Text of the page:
When the Star Valley Stake was first organized, he was appointed a counselor to President George Osmond. At the death of President Osmond, he was appointed stake president. This position he filled with complete devotion for 27 years.

Through his influence as stake president, he was able to assist greatly in many church and civic improvements for the benefit of Star Valley. The building of the Star Valley Stake Tabernacle, Seminary and the LDS Hospital came about while he was stake president. They were always a source of special interest and pride to him.

As a civic and community leader he also wielded a strong influence in the affairs of Star Valley. After the incorporation of Afton as a town, he was its second mayor, elected in the year 1905. He also served as a councilman later.

He represented Star Valley and Lincoln County in the State Legislature for a period of 22 years, 18 of which he was a senator. While holding this office he held the position of President of the Senate, receiving many honors, such as Acting Governor on two different occasions.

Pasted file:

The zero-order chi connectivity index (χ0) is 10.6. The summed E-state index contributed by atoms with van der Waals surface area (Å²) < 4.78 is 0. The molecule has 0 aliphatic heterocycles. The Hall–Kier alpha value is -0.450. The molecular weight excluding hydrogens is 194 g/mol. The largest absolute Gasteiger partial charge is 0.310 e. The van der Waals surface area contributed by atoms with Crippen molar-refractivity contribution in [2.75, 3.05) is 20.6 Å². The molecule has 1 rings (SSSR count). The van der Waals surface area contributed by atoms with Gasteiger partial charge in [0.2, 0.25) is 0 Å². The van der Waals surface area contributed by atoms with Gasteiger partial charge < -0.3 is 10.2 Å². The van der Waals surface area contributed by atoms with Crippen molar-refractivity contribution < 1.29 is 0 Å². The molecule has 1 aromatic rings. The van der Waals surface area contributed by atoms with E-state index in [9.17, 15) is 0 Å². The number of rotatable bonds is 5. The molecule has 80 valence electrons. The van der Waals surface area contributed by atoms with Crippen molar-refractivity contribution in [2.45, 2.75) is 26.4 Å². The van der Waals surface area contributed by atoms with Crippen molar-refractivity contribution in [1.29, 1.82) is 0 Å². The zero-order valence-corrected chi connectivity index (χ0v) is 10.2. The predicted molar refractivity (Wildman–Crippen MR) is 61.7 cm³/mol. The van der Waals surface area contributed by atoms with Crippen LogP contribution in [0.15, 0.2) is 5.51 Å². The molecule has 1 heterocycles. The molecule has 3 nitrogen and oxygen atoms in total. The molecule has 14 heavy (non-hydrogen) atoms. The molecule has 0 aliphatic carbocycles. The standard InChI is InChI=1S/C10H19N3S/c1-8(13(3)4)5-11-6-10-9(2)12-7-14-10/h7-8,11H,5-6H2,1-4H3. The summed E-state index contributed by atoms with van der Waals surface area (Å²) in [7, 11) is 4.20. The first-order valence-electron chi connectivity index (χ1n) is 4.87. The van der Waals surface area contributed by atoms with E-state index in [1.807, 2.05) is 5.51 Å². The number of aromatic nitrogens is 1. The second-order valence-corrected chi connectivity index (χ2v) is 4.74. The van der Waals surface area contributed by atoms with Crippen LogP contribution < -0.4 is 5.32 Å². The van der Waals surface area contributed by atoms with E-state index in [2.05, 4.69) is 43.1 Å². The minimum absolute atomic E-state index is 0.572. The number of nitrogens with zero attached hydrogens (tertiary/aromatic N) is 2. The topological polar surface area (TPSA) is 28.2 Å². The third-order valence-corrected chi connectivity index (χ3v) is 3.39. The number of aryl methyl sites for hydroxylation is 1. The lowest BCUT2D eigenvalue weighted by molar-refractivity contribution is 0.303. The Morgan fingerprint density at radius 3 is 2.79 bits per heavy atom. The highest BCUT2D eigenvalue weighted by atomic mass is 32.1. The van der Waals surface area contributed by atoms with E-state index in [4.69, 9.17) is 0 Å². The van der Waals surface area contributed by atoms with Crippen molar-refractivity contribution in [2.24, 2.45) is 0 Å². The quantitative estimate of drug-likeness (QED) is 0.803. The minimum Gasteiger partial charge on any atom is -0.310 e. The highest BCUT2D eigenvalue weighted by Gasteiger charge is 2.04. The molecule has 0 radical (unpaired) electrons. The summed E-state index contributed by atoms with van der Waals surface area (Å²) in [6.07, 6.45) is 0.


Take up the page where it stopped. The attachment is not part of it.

His two terms representing Star Valley as county commissioner gave him further opportunity to serve for the benefit of his beloved valley.

Another public service in which he took great pride and satisfaction was his connection with Star Valley State Bank, in which he served as president of the board of directors for 30 years, holding this position at the time of his death.

Millman, dairyman, farmer, he struggled against many odds, always anxious to build up Star Valley's industry.

He was associated as a partner with his son, Kenneth in the local Western Auto Associate Store.

He was a tender, loving husband and father, taking great pride and satisfaction in his home and family. He had four sons and one daughter. Only his daughter Mrs. Herman (Marian) Fluckiger of Bedford and his son Kenneth Grant Gardner of Afton survive him.

He has 11 grandchildren and 20 great grandchildren, all living.

He is also survived by his brothers Bruce and Frank Gardner, of Afton, with whom he has constantly been associated in the milling business; his brother Wilford W. Gardner of Salt Lake City; and his sister, Mrs. Lillian W. Garner, of Hooper, Utah.